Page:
This was a loud enough indication suggesting the abject failure of whatever that was propagated in the name of Islam and patriotism by the establishment (through post-1971 politics, history text books and the media). But what has stopped Pakistan from being taken over by extremist groups? What has stopped its balkanisation on ethnic lines?
To begin with, recently, the first lesson learned from the East Pakistan debacle (democracy) has made a roaring comeback. The major political expressions associated with almost all ethnic groups, and with the country’s dominant Barelvi sect, have realised that their survival in a country that feeds and shelters their supporters and themselves depends on the whole idea of the democratic acceptance and a consensual inter-sectarian/ethnic engagement between the sects, religions and ethnicities that exist in this country.
Again, though the kind of ethnic, religious, and sectarian diversity that this country shimmers with can be pointed out as being the very reason which keeps encouraging various ethnic and sectarian fault lines to develop, the paradox is that if this animated diversity is channeled and managed through a continuous democratic process and consensus, there is no doubt that this very diversity then has the potential to turn Pakistan into one of the most positively diversified, dynamic and progressive states in the Muslim world.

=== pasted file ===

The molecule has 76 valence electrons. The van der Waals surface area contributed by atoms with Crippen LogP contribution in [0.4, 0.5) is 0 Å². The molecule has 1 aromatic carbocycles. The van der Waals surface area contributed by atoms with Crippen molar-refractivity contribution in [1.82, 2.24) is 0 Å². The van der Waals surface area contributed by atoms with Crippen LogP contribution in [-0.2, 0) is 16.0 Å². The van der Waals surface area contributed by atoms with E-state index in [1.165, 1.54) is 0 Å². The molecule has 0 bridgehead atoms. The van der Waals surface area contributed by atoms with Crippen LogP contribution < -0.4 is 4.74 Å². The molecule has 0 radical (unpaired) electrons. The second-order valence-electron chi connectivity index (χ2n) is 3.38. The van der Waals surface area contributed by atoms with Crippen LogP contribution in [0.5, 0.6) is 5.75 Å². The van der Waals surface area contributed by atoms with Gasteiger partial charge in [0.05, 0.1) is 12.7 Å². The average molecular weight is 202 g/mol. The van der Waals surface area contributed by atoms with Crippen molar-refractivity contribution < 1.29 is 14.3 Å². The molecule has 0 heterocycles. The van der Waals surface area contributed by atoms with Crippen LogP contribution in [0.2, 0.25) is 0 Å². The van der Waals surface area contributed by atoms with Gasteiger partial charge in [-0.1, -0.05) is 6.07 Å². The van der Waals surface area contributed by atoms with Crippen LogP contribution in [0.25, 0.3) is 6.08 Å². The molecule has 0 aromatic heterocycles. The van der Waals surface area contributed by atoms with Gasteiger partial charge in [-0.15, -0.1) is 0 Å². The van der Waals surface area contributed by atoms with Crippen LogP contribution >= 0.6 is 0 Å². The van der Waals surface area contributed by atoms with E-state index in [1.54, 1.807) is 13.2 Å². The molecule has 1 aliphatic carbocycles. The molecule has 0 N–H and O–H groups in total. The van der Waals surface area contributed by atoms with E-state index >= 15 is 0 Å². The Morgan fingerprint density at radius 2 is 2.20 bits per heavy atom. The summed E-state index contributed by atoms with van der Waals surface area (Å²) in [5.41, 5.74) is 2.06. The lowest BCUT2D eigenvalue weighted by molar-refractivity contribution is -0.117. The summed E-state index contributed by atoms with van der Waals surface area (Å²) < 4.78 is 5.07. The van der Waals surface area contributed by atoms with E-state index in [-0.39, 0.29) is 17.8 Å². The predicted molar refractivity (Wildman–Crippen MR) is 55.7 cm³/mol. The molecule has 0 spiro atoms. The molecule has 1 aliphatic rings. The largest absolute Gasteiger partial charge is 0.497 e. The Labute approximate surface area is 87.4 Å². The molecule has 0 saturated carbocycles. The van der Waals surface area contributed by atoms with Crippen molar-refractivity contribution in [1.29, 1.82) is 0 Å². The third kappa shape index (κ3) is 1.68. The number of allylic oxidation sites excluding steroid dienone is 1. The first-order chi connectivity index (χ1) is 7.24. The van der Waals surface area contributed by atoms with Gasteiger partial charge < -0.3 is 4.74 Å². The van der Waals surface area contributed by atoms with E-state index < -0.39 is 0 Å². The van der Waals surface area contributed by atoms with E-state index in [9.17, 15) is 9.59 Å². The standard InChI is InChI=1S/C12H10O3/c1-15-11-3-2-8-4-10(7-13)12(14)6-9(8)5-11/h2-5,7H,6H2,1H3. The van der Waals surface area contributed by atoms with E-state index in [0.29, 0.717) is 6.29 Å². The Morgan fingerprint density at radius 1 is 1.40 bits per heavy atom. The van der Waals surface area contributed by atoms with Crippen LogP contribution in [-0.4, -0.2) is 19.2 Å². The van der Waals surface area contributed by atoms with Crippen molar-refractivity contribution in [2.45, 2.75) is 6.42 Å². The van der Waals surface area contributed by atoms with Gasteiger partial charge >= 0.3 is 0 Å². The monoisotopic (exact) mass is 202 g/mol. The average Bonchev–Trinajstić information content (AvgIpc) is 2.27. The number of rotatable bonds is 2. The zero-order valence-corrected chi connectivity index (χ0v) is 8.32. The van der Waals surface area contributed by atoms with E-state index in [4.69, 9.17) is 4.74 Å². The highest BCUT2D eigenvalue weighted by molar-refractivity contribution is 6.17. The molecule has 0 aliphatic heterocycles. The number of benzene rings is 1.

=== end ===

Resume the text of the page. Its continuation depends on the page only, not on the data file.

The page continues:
The nation (especially its youth) should be encouraged to invest its energies and ego in cultivating a democratic appreciation of the country’s ethnic and sectarian diversity, instead of continuing to harbor a belief in a now archaic national and religious ideology that has only managed to generate ethnic alienation, sectarian tensions, religious distortions, dictatorships, and sheer demagoguery.
We need to embrace what we have been told to fear the most: i.e. diversity, democracy, and a national identity that has nothing to do with what was hammered into our heads as ‘Islam’ and ‘patriotism.’ Here lies the country’s survival and salvation, and not in the glorification of nuclear bombs and jihad and fantasies of becoming the centrepoint of a universal neo-caliphate.
These delusions are no more than urban middle-class fantasies carefully prepared by groups of military men, bureaucrats, politicians, and historians who failed to recover from the identity crises they fell into after the East Pakistan debacle.
Source: Dawn, 21 April 2010